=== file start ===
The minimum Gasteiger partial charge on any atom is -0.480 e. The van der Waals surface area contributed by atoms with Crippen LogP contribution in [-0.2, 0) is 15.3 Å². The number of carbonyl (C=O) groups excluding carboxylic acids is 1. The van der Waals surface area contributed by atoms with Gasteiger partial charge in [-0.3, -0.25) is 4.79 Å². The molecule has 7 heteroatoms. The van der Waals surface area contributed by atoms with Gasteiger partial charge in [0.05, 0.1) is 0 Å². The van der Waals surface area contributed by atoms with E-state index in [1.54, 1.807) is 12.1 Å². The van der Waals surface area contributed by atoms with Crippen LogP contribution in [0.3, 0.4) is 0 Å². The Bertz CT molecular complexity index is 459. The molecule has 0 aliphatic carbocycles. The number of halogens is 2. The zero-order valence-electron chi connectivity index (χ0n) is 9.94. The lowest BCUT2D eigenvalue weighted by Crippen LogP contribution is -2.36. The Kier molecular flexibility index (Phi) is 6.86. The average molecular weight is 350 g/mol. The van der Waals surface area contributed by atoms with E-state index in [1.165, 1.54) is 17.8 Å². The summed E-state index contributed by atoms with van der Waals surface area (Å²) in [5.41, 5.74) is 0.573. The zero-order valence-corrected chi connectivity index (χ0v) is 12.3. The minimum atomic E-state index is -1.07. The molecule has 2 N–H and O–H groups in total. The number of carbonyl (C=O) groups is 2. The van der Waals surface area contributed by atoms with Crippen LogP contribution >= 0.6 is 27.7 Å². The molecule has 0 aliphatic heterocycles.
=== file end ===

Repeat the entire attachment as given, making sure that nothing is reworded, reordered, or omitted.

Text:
The minimum Gasteiger partial charge on any atom is -0.480 e. The van der Waals surface area contributed by atoms with Crippen LogP contribution in [-0.2, 0) is 15.3 Å². The number of carbonyl (C=O) groups excluding carboxylic acids is 1. The van der Waals surface area contributed by atoms with Gasteiger partial charge in [-0.3, -0.25) is 4.79 Å². The molecule has 7 heteroatoms. The van der Waals surface area contributed by atoms with Gasteiger partial charge in [0.05, 0.1) is 0 Å². The van der Waals surface area contributed by atoms with E-state index in [1.54, 1.807) is 12.1 Å². The van der Waals surface area contributed by atoms with Crippen LogP contribution in [0.3, 0.4) is 0 Å². The Bertz CT molecular complexity index is 459. The molecule has 0 aliphatic carbocycles. The number of halogens is 2. The zero-order valence-electron chi connectivity index (χ0n) is 9.94. The lowest BCUT2D eigenvalue weighted by Crippen LogP contribution is -2.36. The Kier molecular flexibility index (Phi) is 6.86. The average molecular weight is 350 g/mol. The van der Waals surface area contributed by atoms with E-state index in [1.165, 1.54) is 17.8 Å². The summed E-state index contributed by atoms with van der Waals surface area (Å²) in [5.41, 5.74) is 0.573. The zero-order valence-corrected chi connectivity index (χ0v) is 12.3. The minimum atomic E-state index is -1.07. The molecule has 2 N–H and O–H groups in total. The number of carbonyl (C=O) groups is 2. The van der Waals surface area contributed by atoms with Crippen LogP contribution >= 0.6 is 27.7 Å². The molecule has 0 aliphatic heterocycles.